Depression is known to hike the risk of cardiovascular disease, but don’t put all the blame on any concurrent rise in inflammation.
So concludes a study led by Dr. Viola Vaccarino, a professor of medicine at Emory University, in Atlanta.
That means that it’s back to the drawing board in terms of unraveling the depression-heart disease link, according to Vaccarino.
“That depression is a factor in cardiovascular disease is clear. What is not clear is what kind of mechanism is involved,” she said.
The Emory group, as well as researchers from five other medical institutions, studied the possible role of inflammation in a group of 559 women who were referred for heart tests because of blockage in a coronary artery. All the women had a standard test for depression at the start of the study and were followed for an average of about six years.
They were divided into three groups on the basis of those tests: those who clearly were depressed by diagnosis and previous treatment; those who might be depressed because of either a diagnosis or treatment; and those who had no indicator of depression.
The researchers made frequent measurements of two molecules linked to the inflammatory response — C-reactive protein (CRP) and interleukin-6.
There were 79 major events of cardiovascular disease during the study, 23 of them fatal.
As expected, the incidence of such events was 2.5 times higher in women with depression. There was no comparable increase in women classified as possibly depressed.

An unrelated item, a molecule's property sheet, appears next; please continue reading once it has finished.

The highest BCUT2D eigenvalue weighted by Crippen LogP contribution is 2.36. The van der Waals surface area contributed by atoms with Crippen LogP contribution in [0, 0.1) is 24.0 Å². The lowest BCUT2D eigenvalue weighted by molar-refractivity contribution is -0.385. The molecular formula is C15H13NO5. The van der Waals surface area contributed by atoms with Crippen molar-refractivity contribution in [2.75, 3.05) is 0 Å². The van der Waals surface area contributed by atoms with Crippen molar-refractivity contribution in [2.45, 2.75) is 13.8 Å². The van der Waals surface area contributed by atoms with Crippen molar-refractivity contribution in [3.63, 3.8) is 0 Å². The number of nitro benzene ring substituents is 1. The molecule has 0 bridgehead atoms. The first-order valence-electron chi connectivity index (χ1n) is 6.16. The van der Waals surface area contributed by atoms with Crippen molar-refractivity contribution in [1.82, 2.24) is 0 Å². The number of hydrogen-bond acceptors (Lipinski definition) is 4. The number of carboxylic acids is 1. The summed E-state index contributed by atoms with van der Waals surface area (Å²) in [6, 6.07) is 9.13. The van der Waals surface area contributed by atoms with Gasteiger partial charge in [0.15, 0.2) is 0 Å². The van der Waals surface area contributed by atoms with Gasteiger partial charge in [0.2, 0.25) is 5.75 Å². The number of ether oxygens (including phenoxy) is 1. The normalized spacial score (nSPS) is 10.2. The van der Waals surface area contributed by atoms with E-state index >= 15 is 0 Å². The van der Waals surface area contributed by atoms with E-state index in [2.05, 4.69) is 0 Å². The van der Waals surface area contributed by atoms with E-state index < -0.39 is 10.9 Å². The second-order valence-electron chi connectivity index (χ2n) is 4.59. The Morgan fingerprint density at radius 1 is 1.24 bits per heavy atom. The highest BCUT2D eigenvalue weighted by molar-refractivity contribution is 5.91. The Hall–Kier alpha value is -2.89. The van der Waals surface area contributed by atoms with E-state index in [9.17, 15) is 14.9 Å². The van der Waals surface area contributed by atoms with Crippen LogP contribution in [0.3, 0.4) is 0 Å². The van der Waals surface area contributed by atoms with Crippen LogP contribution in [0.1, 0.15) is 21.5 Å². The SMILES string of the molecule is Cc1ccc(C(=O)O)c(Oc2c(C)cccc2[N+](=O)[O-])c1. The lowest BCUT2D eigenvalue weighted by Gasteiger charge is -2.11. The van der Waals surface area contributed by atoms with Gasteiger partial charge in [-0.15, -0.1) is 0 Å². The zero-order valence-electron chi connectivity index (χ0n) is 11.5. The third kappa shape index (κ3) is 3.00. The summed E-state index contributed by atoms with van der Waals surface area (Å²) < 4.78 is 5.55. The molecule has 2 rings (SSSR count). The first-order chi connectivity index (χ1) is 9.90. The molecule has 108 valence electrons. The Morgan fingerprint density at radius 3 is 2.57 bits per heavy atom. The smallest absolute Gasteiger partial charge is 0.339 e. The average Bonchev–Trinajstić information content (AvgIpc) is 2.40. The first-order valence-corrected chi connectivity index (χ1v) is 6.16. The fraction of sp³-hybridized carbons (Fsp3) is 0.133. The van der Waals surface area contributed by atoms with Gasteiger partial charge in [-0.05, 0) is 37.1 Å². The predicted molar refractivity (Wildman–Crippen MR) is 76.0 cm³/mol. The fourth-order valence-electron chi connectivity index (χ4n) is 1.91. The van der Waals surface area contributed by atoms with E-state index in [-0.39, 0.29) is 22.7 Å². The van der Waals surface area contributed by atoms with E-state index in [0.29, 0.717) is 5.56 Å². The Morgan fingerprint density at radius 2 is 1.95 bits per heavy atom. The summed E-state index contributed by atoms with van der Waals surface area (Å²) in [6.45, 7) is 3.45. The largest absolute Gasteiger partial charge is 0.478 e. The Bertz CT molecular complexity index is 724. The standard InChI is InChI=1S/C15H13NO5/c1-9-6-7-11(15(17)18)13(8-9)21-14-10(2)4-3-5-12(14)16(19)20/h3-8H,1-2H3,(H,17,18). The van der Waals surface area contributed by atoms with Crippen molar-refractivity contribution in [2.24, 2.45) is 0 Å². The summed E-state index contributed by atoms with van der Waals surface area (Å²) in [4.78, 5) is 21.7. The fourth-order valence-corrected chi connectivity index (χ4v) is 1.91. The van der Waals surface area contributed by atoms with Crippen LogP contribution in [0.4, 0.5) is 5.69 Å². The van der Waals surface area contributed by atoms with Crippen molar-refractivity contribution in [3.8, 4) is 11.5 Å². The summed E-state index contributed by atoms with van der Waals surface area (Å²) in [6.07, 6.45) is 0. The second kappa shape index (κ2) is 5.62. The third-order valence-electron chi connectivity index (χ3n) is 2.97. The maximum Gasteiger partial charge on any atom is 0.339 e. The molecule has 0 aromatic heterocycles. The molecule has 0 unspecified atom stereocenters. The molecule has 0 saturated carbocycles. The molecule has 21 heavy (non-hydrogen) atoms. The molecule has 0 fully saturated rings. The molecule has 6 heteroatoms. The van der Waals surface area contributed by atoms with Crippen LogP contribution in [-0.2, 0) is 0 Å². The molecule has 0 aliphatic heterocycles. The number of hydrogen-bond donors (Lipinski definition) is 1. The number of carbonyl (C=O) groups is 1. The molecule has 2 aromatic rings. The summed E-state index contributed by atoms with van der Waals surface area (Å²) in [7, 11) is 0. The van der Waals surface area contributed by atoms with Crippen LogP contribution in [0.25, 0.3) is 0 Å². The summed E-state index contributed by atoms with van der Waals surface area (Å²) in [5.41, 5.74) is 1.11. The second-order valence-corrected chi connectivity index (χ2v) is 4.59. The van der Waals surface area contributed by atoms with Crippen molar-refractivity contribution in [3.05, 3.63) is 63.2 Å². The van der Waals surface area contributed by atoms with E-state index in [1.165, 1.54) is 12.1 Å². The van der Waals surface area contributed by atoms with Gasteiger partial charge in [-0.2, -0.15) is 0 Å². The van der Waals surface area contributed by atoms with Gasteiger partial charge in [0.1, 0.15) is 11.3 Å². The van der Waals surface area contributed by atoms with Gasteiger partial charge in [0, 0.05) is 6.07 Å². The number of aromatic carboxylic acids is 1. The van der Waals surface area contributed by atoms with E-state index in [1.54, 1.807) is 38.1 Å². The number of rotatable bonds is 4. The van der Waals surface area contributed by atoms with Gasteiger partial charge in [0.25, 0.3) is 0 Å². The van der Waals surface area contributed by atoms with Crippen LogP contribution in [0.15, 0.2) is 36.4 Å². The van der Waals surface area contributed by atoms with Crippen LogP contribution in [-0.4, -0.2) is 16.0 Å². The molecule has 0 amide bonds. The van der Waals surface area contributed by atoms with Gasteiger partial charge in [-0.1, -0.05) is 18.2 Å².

The team found that women diagnosed as depressed had a 70 percent higher level of C-reactive protein and a 25 percent higher level of interleukin-6 compared to women who were not depressed. Women classified as possibly depressed had elevated levels of both markers, but to a lesser extent.
The bottom line, according to the researchers, was that while inflammation was tied to heart risk, it failed to explain most of the cardiovascular danger posed by depression.
“Despite being associated with each other, depression and inflammation predicted future events for the large part independently,” the researchers wrote. “Thus, despite a clear relationship between depression and inflammation, the latter plays only a minor role in the higher risk of adverse outcomes for women with depression.”
The finding is something of as surprise, said Dr. David S. Sheps, professor of medicine at the University of Florida at Gainesville, a member of the research team.
“We know from other studies that there is a relationship between depression and elevation of certain inflammatory molecules, but no one knows for sure what the mechanism is,” Sheps said.
“What is clear is that inflammation does not play a substantial role,” Vaccarino said. “We need to look at other things. Perhaps there is a change in the ability of platelets to aggregate.” Platelets are blood cells that can form clots to block arteries. “And there could be other pathways,” she said.